Wednesday, April 25, 2012

Book Review: The Poisoned House by Michael Ford

✰✰✰½ Travel back in time to Victorian England with this entertaining ghost story by Michael Ford. Abigail "Abi" Tamper is a scullery maid employed at Greave Hall in London in 1855. Her mother died during the recent cholera outbreak leaving Abi orphaned. Abi is now at the mercy of Mrs. Cotton, the cruel housekeeper who is also the sister-in-law of Lord Greave. Filled with despair, the young girl decides to run away from Greave Hall only to be caught and returned to a life of misery and drudgery.

As she accepts her fate, there is an air of change in Greave Hall.  Lord Greave's son, Master Samuel "Sammy" Greave, returns from fighting in the Crimean War. He has suffered a disabling injury and requires constant care. As a child, Sammy was  like a brother to Abi. However, young Abi soon learns that things are not always what they seem.

A series of paranormal events leads Abi to believe that her mother may not have died a natural death. Abi begins to believe that she is being haunted by ghost; she suspects it's her mother warning her from the grave. Prompted by the haunting, Abi begins to investigate the secrets of the house and its inhabitants. As Lord Greave slowly goes mad, Abi must find a way to reveal the truth before someone else gets hurt.

The Bottom Line: The story of Abigail Tamper is told from the viewpoint of a 15 year old girl's "handwritten manuscript."  This ghost story is a quick read with a few predictable twists and turns. Abigail Tamper is a believable character who values friendship. The elements of suspense and the supernatural in a Gothic setting that will appeal to many YA readers, especially girls. While The Poisoned House is entertaining and fun, it is not overly scary. Also, I was surprised to find more than a few typographical errors and misspellings. Recommended for teens and tweens who enjoy reading historical fiction with classic suspense and mystery components.

Details: The Poisoned House by Michael Ford. Hardcover published by Albert Whitman & Company in 2011. 328 p. ISBN: 978-0-8075-6589-6

Sunday, April 15, 2012

Book Review: The Hangman's Daughter by Oliver Pötzsch

✰✰✰✰ The year is 1659 in Schongau, Germany and the world is a different place filled with superstition and fear of witchcraft. A series of unspeakable crimes have recently been committed against the orphans of the town. One by one they are found murdered and the rest are missing. Fear quickly permeates the town and the midwife, Martha Stechlin, is quickly accused of being both a witch and a murderer. She is taken into custody, and it is the hangman's duty to extract a confession from her.

While others are quick to rush to judgment, the hangman, Jakob Kuisl, does not believe that the woman who brought his children into this world could be capable of such horrific crimes. However, without any evidence to the contrary, Kuisl is forced to continue with the torture.  As the intensity of the torture escalates, Kuisl's resolve to find the real murderer strengthens.

Thus, begins Kuisl's quest to solve the crimes with the help of his beautiful daughter, Magdalena, and her admirer, Simon Fronwieser, a young physician who will stop at nothing to impress Kuisl. Together the trio must find the missing children and solve the murders before it is too late for Martha Stechlin.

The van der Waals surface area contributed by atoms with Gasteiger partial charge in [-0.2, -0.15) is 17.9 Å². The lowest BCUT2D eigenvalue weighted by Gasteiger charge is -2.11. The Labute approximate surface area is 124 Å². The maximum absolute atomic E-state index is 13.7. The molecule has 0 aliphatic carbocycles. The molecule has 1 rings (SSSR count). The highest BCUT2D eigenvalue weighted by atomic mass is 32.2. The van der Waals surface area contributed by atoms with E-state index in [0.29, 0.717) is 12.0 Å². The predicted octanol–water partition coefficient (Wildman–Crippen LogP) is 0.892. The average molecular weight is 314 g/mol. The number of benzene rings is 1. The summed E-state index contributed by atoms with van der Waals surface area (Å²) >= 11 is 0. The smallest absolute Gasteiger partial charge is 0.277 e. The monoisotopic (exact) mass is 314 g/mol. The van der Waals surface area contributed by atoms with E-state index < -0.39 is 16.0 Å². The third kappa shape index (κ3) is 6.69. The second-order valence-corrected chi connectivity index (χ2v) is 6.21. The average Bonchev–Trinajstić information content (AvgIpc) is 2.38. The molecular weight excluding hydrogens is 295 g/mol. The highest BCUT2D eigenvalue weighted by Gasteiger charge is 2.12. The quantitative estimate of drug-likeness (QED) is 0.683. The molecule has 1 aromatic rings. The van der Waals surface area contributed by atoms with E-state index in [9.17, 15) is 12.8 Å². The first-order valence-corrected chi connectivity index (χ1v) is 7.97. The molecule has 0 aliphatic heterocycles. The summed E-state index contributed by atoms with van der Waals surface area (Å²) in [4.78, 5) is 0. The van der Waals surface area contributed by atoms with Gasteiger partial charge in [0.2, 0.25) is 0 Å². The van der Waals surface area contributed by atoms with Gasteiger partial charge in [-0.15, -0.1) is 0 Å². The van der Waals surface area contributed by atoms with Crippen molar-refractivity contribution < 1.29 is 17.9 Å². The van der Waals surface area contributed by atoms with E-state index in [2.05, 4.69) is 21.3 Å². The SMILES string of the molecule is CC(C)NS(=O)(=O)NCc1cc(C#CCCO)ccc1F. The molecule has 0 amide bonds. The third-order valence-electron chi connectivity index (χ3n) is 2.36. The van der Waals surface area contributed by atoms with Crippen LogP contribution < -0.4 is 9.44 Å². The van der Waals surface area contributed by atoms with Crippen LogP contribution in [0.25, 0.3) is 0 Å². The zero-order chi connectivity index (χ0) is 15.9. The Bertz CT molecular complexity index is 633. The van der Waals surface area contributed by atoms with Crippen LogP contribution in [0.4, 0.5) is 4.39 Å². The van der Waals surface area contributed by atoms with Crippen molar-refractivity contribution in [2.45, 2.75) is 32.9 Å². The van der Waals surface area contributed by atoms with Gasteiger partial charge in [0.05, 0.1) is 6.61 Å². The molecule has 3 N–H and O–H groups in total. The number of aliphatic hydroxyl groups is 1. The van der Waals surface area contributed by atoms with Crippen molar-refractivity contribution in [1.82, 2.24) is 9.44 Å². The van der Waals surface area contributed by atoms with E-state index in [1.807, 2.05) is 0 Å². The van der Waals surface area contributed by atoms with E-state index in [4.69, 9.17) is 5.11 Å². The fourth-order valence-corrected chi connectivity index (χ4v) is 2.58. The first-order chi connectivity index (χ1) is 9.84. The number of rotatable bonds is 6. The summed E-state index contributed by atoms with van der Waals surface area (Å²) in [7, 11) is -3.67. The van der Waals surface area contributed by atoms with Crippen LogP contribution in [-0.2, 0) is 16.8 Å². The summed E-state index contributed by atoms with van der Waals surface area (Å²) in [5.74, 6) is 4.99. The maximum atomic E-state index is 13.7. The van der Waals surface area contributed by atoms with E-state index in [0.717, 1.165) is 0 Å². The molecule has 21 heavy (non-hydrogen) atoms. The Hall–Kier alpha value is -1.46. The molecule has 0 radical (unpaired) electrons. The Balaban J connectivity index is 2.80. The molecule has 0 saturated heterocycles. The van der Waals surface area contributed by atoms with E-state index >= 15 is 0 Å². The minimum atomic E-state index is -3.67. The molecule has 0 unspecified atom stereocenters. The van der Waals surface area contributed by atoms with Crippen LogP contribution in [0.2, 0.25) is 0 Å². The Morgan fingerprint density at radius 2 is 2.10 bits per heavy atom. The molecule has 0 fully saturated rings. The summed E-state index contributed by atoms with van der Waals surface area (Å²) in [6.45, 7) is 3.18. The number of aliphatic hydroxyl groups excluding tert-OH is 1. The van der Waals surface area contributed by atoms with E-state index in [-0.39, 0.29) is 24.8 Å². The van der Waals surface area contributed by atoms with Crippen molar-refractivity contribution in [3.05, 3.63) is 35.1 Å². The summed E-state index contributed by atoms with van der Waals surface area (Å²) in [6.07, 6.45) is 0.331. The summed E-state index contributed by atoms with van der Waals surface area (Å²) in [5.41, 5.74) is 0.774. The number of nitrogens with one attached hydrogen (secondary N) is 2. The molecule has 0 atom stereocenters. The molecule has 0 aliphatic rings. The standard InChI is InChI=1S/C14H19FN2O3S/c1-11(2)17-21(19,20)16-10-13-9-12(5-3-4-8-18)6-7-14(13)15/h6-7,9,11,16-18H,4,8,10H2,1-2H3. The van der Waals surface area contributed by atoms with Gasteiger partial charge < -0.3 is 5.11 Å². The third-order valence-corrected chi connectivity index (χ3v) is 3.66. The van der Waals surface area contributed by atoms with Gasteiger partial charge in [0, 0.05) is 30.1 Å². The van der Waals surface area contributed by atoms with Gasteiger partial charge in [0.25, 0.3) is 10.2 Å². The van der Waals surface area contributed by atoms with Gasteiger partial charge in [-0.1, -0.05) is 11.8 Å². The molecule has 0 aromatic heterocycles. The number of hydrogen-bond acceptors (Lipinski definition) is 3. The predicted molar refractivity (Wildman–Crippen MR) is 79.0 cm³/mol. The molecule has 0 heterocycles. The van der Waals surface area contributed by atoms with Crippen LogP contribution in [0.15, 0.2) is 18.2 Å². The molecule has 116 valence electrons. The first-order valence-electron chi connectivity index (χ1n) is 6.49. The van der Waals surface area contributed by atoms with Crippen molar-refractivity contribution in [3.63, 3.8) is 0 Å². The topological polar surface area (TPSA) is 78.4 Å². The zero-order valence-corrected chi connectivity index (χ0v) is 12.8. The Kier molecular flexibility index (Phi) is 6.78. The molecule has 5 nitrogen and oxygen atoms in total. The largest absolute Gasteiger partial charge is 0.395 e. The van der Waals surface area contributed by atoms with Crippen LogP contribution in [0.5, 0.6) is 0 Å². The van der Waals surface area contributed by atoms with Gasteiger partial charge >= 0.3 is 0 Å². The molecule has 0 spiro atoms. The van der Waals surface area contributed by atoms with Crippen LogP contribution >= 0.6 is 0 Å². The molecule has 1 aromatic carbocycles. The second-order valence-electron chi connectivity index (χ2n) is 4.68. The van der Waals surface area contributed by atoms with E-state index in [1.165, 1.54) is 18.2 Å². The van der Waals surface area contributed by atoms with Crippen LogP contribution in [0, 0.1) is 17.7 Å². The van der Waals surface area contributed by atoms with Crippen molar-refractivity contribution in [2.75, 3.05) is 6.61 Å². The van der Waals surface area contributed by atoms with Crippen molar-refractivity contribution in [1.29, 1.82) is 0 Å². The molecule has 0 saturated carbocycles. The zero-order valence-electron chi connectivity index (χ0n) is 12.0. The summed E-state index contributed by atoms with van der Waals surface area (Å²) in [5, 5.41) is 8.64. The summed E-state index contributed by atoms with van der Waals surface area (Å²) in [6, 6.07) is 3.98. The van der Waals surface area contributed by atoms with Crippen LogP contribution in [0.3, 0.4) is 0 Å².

The Bottom Line: This story takes many complicated twists and turns and has multiple protagonists. Riveting and spellbinding, Oliver Pötzsch's debut novel is a fast-paced thriller. Additionally, this book provides an interesting look at life in 17th century Bavaria. Also, I found the role of the executioner and his knowledge of anatomy and herbs to be fascinating.

Overall, The Hangman's Daughter is highly recommended for mystery buffs, fans of thrillers and those interested in historical fiction. Also, those who enjoy trying something a little bit different may enjoy it as well. However, it is important to note that due to the descriptions of torture and child murder, this book is not for the meek. That being said, this book is fascinating and I, for one, am definitely looking forward to the next installment, The Dark Monk, which is scheduled to be released this summer.

Details: The Hangman's Daughter by Oliver Pötzsch. Paperback published by AmazonCrossing in 2010. 448 p. ISBN: 978-1-935597-05-6

Wednesday, April 4, 2012

Book Review: Why Read Moby-Dick? by Nathaniel Philbrick

✰✰✰½ Facing the challenge of reading Herman Melville's Moby-Dick this summer, I picked up this little book of essays looking for motivation. The chapters are short and insightful; Philbrick includes information about everything from whaling to whaleships, from Nantucket to chowder. Additionally, I enjoyed the behind-the-scenes look at Melville's life as he wrote his masterpiece, his struggles with his writing, and his experience working aboard a whaleship. Additionally, other chapters help explain Melville's dry humor, wit and use of characterization. Finally, of particular interest to me was the information about Melville's friendship with author Nathaniel Hawthorne.

The Bottom Line: Whether you are attempting to read Moby-Dick for the very first time or rereading it for the fifth, Why Read Moby-Dick? is a helpful primer with insight into both Melville and his classic novel. This compact collection of essays is a quick read and not at all imposing. Author Nathaniel Philbrick has indeed motivated me to read Moby-Dick. I'll also be reading Philbrick's In the Heart of the Sea later this Summer for my book club, so I'm excited to see how this all comes together. Recommended for those reluctant to read Moby-Dick for the first time and for those needing a fresh view of the classic work.

Details: Why Read Moby-Dick? by Nathaniel Philbrick. Hardcover published by Viking in 2011. 144 p. ISBN: 978-0-670-02299-1